The search revealed defendant was wearing an empty shoulder holster, which provided the officer with the basis for* further search of the car since the gun could be nearby and still be used against him. (People v. Tilden (1974), 26 Ill. App. 3d 447, 451-52, 325 N.E.2d 431.) The gun was in plain view on the back seat. An object in plain view may be lawfully seized without a warrant if viewed, as here, from a place where the officer has a right to be and circumstances known to him at the time give rise to a reasonable belief that the object constitutes evidence of criminality. (People v. David (1981), 96 Ill. App. 3d 419, 421, 421 N.E.2d 312.) The arrest was lawful. For the foregoing reasons, defendant’s claim that the gun, holster and lineup identifications were improper because obtained as a result of an illegal arrest also fails.

Defendant claims that the lineup identification was invalid as *239well because of the victim’s poor opportunities to observe her assailant. Assuming defendant had not failed to raise this issue in his post-trial motion, and therefore waived it for purposes of review (People v. Hebein (1982), 111 Ill. App. 3d 830, 842-43, 444 N.E.2d 782), the identification was based upon adequate evidence and was therefore valid. (People v. Brown (1972), 52 Ill. 2d 94, 285 N.E.2d 1; People v. Goka (1983), 119 Ill. App. 3d 1024, 458 N.E.2d 26.) Defendant maintains that the assault and robbery occurred in a dark gangway where the victim would have been unable to see well. There is sufficient record evidence indicating the victim was able to see defendant before reaching the gangway. The victim had ample opportunity to view defendant: she looked at defendant when he first accosted her; the street was well-lit; and she walked at defendant’s side, looking at his face, as they proceeded past four houses.


Defendant claims the Habitual Criminal Act (Ill. Rev. Stat. 1981, ch. 38, par. 33B — 1 et seq.) (Act) under which he was sentenced violates both the Illinois and the United States constitutions. In 1969, defendant was convicted of the felonies of rape, armed robbery and deviate sexual assault. In March 1973, defendant was again convicted of rape, armed robbery and deviate sexual assault. And in July 1973, defendant was again convicted of the same three felonies. Each of the aforementioned offenses contain the same elements as those now designated as Class X felonies, thereby fulfilling the initial requirements of the Act. (Ill. Rev. Stat. 1981, ch. 38, par. 33B — 1(a).) The current offenses were committed: (a) on March 14, 1981, more than four months after the effective date of the Act; (b) within 20 years of the judgment entered on the first felony convictions in 1969; (c) after the second felony convictions in July 1973; and, (d) the second offense was committed after conviction on the first offense in 1969. This conviction history satisfies the prerequisite statutory standards for application of the Act. Ill. Rev. Stat. 1981, ch. 38, pars. 33B — 1(d)(1), (2), (3), (4).

Defendant raises five constitutional arguments, four of which have recently been dealt with by this court in People v. Withers (1983), 115 Ill. App. 3d 1077, 450 N.E.2d 1323, appeal denied (1983), 96 Ill. 2d 549. In Withers, defendant was sentenced to life imprisonment under the Act. He appealed his sentence, claiming the statute was unconstitutional. This court affirmed the sentence, finding the arguments to be without merit. Withers is dispositive of defendant’s first four arguments. They will be recapped briefly.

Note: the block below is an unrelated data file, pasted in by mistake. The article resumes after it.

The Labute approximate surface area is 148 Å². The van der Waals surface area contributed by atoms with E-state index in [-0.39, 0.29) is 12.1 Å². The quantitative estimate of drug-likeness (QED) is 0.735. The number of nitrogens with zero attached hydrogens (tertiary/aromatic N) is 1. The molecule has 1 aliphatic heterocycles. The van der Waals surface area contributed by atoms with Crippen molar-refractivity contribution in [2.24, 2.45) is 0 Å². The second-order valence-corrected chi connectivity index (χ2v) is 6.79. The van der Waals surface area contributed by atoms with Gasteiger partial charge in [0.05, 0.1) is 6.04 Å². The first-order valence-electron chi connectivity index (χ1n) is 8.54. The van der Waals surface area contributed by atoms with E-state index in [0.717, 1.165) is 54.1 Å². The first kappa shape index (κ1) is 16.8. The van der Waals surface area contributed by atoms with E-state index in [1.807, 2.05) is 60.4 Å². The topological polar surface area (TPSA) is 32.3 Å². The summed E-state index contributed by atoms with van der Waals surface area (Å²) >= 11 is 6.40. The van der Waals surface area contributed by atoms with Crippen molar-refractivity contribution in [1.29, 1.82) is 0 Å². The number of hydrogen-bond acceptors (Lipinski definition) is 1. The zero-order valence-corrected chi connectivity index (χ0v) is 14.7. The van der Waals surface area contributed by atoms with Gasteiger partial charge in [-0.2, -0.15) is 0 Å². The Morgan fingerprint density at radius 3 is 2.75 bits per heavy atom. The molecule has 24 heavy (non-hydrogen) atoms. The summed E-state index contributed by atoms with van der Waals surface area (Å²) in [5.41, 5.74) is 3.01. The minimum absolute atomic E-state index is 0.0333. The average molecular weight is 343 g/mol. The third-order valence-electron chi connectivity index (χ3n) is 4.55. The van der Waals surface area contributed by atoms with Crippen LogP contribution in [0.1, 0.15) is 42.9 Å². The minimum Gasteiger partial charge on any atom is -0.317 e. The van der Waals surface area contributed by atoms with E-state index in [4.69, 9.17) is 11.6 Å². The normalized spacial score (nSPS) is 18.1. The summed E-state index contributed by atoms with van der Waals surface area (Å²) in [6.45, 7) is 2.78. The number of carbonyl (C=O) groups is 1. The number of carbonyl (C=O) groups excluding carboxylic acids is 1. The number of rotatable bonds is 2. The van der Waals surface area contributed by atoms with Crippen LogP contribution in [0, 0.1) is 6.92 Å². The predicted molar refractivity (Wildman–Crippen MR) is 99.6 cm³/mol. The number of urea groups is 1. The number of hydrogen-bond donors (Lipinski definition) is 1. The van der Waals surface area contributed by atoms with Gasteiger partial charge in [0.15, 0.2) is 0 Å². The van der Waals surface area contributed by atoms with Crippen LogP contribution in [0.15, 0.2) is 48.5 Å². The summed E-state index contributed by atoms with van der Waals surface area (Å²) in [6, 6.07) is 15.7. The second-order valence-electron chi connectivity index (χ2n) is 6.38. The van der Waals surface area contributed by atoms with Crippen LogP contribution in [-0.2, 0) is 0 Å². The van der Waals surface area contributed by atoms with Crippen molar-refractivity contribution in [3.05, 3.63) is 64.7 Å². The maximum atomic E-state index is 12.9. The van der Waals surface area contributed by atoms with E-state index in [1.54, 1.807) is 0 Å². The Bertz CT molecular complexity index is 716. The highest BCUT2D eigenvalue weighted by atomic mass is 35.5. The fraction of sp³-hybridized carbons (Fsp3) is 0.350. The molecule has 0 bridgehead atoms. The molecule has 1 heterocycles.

*240 Defendant first argues that the Act is unconstitutional because it preempts the judicial function of sentencing by mandatorily requiring the circuit court to sentence a defendant to life imprisonment when he meets the statutory requirements, in violation of article II, section 1, of the 1970 Illinois Constitution, which provides in part that “No branch shall exercise powers properly belonging to another.” (Ill. Const. 1970, art. II, sec. 1.) Our supreme court has again recently held, in People v. Taylor (1984), 102 Ill. 2d 201, involving the validity of the natural life sentence imposed by section 5 — 8—1(a)(1)(c) of the Unified Code of Corrections (Ill. Rev. Stat. 1981, ch. 38, par. 1005 — 8—1(a)(1)(c)), that the legislature may determine what penalty shall be imposed for commission of a crime unless the challenged penalty is clearly in excess of constitutional limitations. (People ex rel. Carey v. Bentivenga (1981), 83 Ill. 2d 537, 542, 416 N.E .2d 259; People v. Gonzales (1962), 25 Ill. 2d 235, 240, 184 N.E.2d 833; People v. Landers (1927), 329 Ill. 453, 457, 160 N.E. 836; People v. Withers (1983), 115 Ill. App. 3d 1077, 1087.) There are no such excesses in the Act. People v. Withers (1983), 115 Ill. App. 3d 1077.

Second, defendant claims that the Act vests sole discretion in the prosecutor to decide which defendant should be sentenced under the Act in violation of article VI, section 1, of the Illinois Constitution by encroaching upon the judicial function of sentencing. (Ill. Const. 1970, art. VI, sec.l.) He also maintains the Act violates the eighth and fourteenth amendments to the United States Constitution because it fails to provide guidelines for the exercise of this discretion. (U.S. Const., amends. VIII, XIV.) These same issues were raised in Withers, where this court recognized that the State’s Attorney has always enjoyed wide discretion in choosing which of several charges shall be brought, and to manage criminal litigation. (People v. Withers (1983), 115 Ill. App. 3d 1077, 1087-88.) The statute applies to every person who meets the criteria and the word “may” in section 33B — 2(a) refers to the means by which the prosecutor may bring a prior conviction history to the court’s attention. (People v. Withers (1983), 115 Ill. App. 3d 1077, 1088; Ill. Rev. Stat. 1981, ch. 38, par. 33B — 2(a).) The Act violates neither the Illinois nor the United States constitutions in this regard. People v. Lewis (1981), 88 Ill. 2d 129, 147-48, 430 N.E.2d 1346, 1354.